Chronic cortisol production keeps our bodies in "fight or flight" mode and forces us to de-prioritize bodily functions like reproduction (e.g., fertility, regular menses, libido), digestion, and rest. It probably won't surprise you to learn that women are more susceptible to chronically elevated stress and cortisol changes.
The consequences of having high cortisol levels.
High cortisol also affects the thyroid; under stress, the thyroid hormone can get converted to reverse T3 (also inactive) instead of converted to T3 (the active form). Other contributing factors to an altered stress response may stem from cortisol shrinking the hippocampus. Physically, cortisol increases insulin release, which stimulates appetite especially for carbohydrates or fatty foods, and most commonly affects our abdomen, as those fat cells tend to be more sensitive to cortisol. These cycles feed each other as increased weight, for example, can raise estrogen and elevated estrogen can lead to increased weight gain due to binding up thyroid hormone, increasing insulin secretion, loosening gut tight junctions, and decreasing sensitivity to leptin (a hormone that tells us we're satiated after eating).
Cortisol testing: What you need to know.
As a naturopathic doctor, I work with people with high cortisol all the time. And when I'm trying to improve a patient's stress response and lower their cortisol levels, it's imperative to understand the factors playing a role in their chronically elevated cortisol. That being said, tests can also be a helpful way to evaluate the severity and cause of a cortisol imbalance.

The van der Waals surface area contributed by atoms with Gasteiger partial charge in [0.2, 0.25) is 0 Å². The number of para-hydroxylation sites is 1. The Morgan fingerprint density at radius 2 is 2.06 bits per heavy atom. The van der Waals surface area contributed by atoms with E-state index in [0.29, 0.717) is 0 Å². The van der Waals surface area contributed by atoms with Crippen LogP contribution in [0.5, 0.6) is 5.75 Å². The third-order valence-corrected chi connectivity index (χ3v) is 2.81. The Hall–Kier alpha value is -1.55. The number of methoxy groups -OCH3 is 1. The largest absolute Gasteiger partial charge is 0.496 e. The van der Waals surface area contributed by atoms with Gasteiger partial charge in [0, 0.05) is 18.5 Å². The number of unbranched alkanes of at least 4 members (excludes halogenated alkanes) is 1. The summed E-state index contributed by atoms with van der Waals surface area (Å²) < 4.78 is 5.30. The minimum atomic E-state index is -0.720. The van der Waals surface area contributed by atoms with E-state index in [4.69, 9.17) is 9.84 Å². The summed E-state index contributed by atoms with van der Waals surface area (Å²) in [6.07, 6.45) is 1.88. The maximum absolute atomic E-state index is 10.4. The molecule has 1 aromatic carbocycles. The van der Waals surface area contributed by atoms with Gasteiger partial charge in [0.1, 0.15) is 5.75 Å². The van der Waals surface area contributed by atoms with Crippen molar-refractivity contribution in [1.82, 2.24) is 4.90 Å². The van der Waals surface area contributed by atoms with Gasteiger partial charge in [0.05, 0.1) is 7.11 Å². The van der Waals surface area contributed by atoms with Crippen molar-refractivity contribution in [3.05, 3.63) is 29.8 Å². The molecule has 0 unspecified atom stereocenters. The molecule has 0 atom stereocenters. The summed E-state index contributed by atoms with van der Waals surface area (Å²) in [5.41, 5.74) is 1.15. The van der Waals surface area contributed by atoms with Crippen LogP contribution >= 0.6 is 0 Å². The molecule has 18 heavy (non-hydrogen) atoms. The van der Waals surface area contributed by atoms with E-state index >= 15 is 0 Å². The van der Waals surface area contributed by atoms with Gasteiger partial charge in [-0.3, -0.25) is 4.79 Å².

Cortisol testing is ideally done through methods that measure it unbound, such as in the saliva or dried urine. Both can be done at different times throughout the day, providing a more accurate picture of someone's stress response and how it relates to an optimal cortisol curve of highest in the morning and lowest in the evening. Serum (blood) testing, on the other hand, measures both bound and unbound but may be complicated with the stress of needles, perhaps leading to false elevation.
Supplements that help lower cortisol.
There are a number of supplements that can help lower cortisol, such as phosphatidylserine, which helps blunt the cortisol response and also nourishes cell membranes. Magnesium, known as nature's "relaxation mineral," is used in over 300 reactions in the human body and reduces the responsiveness of the adrenal glands. Many of us are deficient in magnesium, and it can be a great tool for decreasing chronic high cortisol levels. Consider the magnesium glycinate form of magnesium, as glycine is a calming amino acid and has high bioavailability and minimal gastrointestinal side effects, which are common with other forms of magnesium.